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Peschiera del Garda, Province of Verona, Veneto

25 km west of Verona, the town rises where the Mincio river leaves the lake. The course of the emissary was changed to build the fortress, making three separate emissaries which surround Peschiera and then join again south of the town. Today the area is included in the Mincio Natural Park, whose fascinating landscapes can be enjoed also thanks to a long cycling route following the course of the river from Peschiera. The economy is today mostly based on tourism and wine production, especially the Lugana white wine.

Info

  • Altitude: 68 m a.s.l
  • Population: about 8,000 inhabitants
  • Zip/postal code: 37019
  • Dialing Area Code: +39 045
  • Patron Saint: St. Martino, celebrated on 11 November
  • Frazioni & Localities: Broglie, Dolci, San Benedetto di Lugana.
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Provinces of Veneto

History - Antiquity

A transit point between the Alps and the Po Plain, Peschiera was always of great strategic importance and a trade center. Human settlements on stilt houses were found in many areas, at least seven villages, in 1851, by German archeologists Keller and von Sacken, who named from the area a period of the Bronze Age, the Peschiera-Zeit.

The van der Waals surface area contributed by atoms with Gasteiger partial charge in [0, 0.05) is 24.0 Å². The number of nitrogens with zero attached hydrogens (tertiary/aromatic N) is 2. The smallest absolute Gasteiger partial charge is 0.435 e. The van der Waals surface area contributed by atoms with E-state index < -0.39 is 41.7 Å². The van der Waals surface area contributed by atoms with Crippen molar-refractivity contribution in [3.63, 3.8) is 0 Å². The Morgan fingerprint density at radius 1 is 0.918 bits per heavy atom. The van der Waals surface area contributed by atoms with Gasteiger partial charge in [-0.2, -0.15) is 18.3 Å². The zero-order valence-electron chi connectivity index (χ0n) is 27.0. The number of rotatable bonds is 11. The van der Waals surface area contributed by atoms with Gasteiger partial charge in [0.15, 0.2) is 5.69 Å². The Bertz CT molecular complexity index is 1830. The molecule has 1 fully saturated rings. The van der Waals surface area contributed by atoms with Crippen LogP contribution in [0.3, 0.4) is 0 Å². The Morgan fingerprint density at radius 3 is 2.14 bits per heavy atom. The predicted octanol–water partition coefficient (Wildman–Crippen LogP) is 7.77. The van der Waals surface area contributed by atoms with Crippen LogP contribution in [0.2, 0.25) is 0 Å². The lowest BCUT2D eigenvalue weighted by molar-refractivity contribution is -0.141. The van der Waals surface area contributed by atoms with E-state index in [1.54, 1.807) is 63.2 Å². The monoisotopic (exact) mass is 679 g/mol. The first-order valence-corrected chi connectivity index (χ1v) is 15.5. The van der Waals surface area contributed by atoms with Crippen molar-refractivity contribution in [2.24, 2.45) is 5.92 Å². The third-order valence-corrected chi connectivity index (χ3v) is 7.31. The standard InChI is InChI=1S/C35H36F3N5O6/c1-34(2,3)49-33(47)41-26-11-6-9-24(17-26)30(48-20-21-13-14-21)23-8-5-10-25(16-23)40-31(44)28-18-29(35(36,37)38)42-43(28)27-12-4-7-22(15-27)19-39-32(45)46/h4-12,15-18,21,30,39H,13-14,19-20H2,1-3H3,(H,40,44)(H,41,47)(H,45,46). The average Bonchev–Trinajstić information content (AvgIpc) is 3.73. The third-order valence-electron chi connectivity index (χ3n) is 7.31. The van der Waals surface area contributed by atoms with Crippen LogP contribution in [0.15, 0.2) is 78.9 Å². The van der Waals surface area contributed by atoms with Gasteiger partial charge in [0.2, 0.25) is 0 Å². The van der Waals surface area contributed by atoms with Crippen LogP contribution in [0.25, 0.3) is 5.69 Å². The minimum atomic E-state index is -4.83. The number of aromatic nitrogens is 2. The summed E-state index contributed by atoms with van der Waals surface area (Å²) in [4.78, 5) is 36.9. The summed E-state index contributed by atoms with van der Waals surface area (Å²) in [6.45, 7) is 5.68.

In Roman times there was vicus named Arilica, described by Plinius the Elder for its wealth of fish, which probably gave rise to the town's coatofarms, two eels with a gold star. At the time of the Barbarian invasions, Pope Leo I stopped here Attila in 492.

History - The Middle Ages

In the 8th century the name was changed to Peschiera. In the following centuries the town followed the destiny of Verona, and was a key center in the city's military system. In 1387 it was conquered by Gian Galeazzo Visconti, lord of Milan and son of Regina della Scala, then in 1440 Francesco Sforza delivered it to the Venetian Republic.

In 1815 the congress of Vienna delivered Peschiera to the Austrian Empire, who turned it into one of the four corners of a strategic system of defence. In 1866 it was included in the Kingdom of Italy.

What to see

  • Sanctuary of the Madonna del Frassino, built on the spot where a local peasant, Bartolomeo Broglia saw a statue of the Virgin Mary appear on 11 may 1510 among the branches of a tree. A year later Robert Stuart, son of James Stuart of Scotland, placed the first stone to build the sanctuary. It contains a great number of works of art, 2 paintings by Paolo Farinati, 12 by Bertanza from Salò, a painting by Zeno from Veronaand 4 by Muttoni the Young, as well as a wealth of frescoes, and a fine wood-carved choir of 1652.
  • From 1549 the town was surrounded with defensive walls, following a plan design by Guidobaldo della Rovere, and later Michele Sammicheli and Anton Maria Lorgna. The wall system is an example of military architeture among the most complex in Italy, with the further feature of being surrounded by waters.

Where to stay